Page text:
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October 21, 2014—Look around and you will find empirical research and analysis in some surprising places. In Major League Baseball, big-data drives sabermetrics management practices. In the corporate world, companies have begun to leverage employee data to fuel the development of talent analytics as a human resources tool. Advocates of "Moneyball Government" are developing measurement-based approaches for assessing whether taxpayer dollars are being allocated to the initiatives that produce the best results and impact. On the personal scale, an array of emerging data sensors has spurred a new kind of self-analysis for practitioners of the Quantified Self movement. These are just a few of the ways in which empirical analysis has entered the mainstream.
Our growing ability to sense, collect, store, and analyze data has spread to nearly all fields of endeavor, creating new insights and enabling decisions based on facts rather than hunches. Millions of everyday people are now engaged in empirical analysis, even if they don't know it. But, at the Department of Defense (DoD)—an organization that thrives on data and relies on software-based systems—there is a dearth of information in one very important area: software development and acquisition.
This is why earlier this year the SEI created the Empirical Research Office (ERO). Under the leadership of Associate Director David Zubrow and Assistant Director Forrest Shull, both of the SEI's Software Solutions Division, the ERO will spearhead research to support policy and program-management decision making related to software systems. This addresses a timely need based on software's ever-increasing role in providing critical capabilities to the warfighter, and the DoD's concomitant ever-increasing investment in creating and sustaining software. "We're the only FFRDC focused on software engineering," said Shull, "and that makes us uniquely suited to lead this work."
Shull sees the new unit applying a data-driven, empirically based approach to assessing the state of the practice, evaluating methods and technologies, and formulating guidance. "We want to provide decision makers with credible and practical advice when it comes to creating policy related to the DoD's substantial investments in software systems," said Shull, "and we also want to provide measures for assessing program health and emerging technologies."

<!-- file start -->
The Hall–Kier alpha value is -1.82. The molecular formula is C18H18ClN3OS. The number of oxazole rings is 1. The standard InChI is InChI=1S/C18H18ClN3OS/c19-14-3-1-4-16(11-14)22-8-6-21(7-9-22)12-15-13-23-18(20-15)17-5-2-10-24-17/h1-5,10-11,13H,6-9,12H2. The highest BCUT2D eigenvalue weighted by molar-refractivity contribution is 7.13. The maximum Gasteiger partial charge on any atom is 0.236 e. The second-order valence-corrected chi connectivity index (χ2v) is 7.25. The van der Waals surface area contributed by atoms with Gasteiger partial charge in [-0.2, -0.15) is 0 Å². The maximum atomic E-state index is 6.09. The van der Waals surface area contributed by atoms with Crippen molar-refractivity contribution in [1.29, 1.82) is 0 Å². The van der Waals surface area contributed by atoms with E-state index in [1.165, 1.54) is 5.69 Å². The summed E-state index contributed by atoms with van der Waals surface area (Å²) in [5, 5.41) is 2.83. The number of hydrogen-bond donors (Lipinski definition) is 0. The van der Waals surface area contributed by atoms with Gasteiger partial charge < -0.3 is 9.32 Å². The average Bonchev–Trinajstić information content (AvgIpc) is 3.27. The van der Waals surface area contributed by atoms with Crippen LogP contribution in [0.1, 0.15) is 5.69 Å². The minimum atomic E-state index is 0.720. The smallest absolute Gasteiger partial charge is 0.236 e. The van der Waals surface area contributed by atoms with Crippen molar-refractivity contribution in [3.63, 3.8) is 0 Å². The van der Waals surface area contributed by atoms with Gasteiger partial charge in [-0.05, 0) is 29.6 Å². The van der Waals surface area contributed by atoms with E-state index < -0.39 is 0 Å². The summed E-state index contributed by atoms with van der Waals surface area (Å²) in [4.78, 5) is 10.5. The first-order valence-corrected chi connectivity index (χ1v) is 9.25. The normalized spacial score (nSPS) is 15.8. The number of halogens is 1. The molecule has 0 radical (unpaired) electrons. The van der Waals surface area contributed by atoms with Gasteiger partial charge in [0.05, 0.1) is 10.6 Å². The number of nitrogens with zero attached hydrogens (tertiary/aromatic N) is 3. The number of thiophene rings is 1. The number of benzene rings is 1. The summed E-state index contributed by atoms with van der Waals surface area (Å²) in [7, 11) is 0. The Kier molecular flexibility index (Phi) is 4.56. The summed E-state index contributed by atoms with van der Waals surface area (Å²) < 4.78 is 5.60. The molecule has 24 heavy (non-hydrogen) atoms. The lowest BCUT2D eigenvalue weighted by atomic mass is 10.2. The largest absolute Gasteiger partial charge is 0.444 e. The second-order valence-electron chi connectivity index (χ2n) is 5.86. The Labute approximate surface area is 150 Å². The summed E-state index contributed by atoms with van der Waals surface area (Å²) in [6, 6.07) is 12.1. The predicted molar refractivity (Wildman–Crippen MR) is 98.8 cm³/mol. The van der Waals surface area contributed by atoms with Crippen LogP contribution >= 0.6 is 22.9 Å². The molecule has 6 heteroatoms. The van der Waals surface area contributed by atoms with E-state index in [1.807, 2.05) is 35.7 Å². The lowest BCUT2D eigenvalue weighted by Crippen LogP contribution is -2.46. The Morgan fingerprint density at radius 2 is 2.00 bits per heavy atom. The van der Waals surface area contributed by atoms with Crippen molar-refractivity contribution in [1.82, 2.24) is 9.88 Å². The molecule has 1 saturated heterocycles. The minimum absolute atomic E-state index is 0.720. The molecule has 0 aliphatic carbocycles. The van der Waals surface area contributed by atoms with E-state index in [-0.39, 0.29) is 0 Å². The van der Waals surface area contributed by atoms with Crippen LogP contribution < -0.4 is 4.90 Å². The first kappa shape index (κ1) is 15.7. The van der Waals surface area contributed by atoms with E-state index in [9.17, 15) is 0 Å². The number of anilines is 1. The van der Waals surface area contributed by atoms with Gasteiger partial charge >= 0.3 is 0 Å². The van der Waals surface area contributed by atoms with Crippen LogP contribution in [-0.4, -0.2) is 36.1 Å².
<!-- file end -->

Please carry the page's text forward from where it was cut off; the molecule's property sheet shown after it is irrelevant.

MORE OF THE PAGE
The overall objective of the ERO, notes Shull, is to provide the DoD the data it needs to improve its software acquisition, development, and sustainment practices. To achieve this objective, the ERO will work to become the DoD's "go to" source for empirically grounded information on software engineering and acquisition.
Shull has outlined three research paths for the ERO. "First, we will conduct a data-driven analysis of current DoD software acquisition programs to ensure future research focuses on the right problems." This work will identify the top software-related challenges faced by current projects and examine what software technologies cause the biggest sustainment headaches. Analyses of this type could examine questions, including
"Second," noted Shull, "we will quantify the costs and benefits of various emerging solutions." Research topics in this path will be driven by the interests of DoD programs. For example, the ERO could address the degree to which virtual prototypes based on software simulations prove accurate and effective. Research might also identify what measures of technical debt can be automatically extracted from existing code bases, determine whether and how the return on investment of design-by-construction approaches can be calculated, or identify measures useful for project management and reporting in an agile context.
Example analyses of this type could include
"We also want to create the infrastructure and tools needed to support low-cost analysis," added Shull. This could include sharing subsets of the data to facilitate collaborative efforts with other FFRDCs and the larger research community. Given the size of the undertaking, Shull sees fostering community engagement as critical. "We want to involve researchers and subject matter experts whose methods and expertise can elevate the quality of the research and improve the overall capability of the effort," he said.
Shull joined the SEI after 15 years at the Fraunhofer Center for Experimental Software Engineering in Maryland where he was director of the Measurement and Knowledge Management Division. His work has focused on applying empirical methods to providing actionable, concrete decision support for customers in the development and acquisition of systems and software.
Shull has served as a lead researcher on projects for NASA's Office of Safety and Mission Assurance, the NASA Safety Center, the U.S. Department of Defense, the Defense Advanced Research Projects Agency (DARPA), the National Science Foundation, and companies such as Motorola and Fujitsu Labs of America. He has been an adjunct professor at the University of Maryland College Park, where he developed and taught software engineering courses aimed at skill development for practicing software professionals. Through December 2014, he also served as editor-in-chief of IEEE Software, the leading publication for translating software research and theory into practice. He is an elected member of the Board of Governors of the IEEE Computer Society, starting in 2015.
For more information about the SEI's Empirical Research Office, please contact email@example.com.
Categories: Measurement and Analysis